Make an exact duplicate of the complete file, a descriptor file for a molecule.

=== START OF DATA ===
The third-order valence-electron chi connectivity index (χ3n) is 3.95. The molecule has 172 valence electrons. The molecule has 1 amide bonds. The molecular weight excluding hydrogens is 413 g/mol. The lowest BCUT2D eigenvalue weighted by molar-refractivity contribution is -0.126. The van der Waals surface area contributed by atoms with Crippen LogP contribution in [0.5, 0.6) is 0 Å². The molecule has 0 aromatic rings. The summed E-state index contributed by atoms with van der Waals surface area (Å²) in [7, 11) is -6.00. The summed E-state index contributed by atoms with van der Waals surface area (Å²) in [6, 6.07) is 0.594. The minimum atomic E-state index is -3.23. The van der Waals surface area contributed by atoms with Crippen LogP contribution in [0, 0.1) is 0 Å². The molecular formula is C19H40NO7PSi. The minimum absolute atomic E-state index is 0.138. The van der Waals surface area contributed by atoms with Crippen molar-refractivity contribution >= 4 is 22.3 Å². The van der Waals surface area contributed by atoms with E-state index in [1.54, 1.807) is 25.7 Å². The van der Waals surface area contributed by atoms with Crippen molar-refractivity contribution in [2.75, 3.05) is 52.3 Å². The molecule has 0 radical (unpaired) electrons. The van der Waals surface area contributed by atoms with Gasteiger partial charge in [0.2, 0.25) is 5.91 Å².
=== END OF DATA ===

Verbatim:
The third-order valence-electron chi connectivity index (χ3n) is 3.95. The molecule has 172 valence electrons. The molecule has 1 amide bonds. The molecular weight excluding hydrogens is 413 g/mol. The lowest BCUT2D eigenvalue weighted by molar-refractivity contribution is -0.126. The van der Waals surface area contributed by atoms with Crippen LogP contribution in [0.5, 0.6) is 0 Å². The molecule has 0 aromatic rings. The summed E-state index contributed by atoms with van der Waals surface area (Å²) in [7, 11) is -6.00. The summed E-state index contributed by atoms with van der Waals surface area (Å²) in [6, 6.07) is 0.594. The minimum atomic E-state index is -3.23. The van der Waals surface area contributed by atoms with Crippen LogP contribution in [0, 0.1) is 0 Å². The molecular formula is C19H40NO7PSi. The minimum absolute atomic E-state index is 0.138. The van der Waals surface area contributed by atoms with Crippen molar-refractivity contribution >= 4 is 22.3 Å². The van der Waals surface area contributed by atoms with E-state index in [1.54, 1.807) is 25.7 Å². The van der Waals surface area contributed by atoms with Crippen molar-refractivity contribution in [2.75, 3.05) is 52.3 Å². The molecule has 0 radical (unpaired) electrons. The van der Waals surface area contributed by atoms with Gasteiger partial charge in [0.2, 0.25) is 5.91 Å².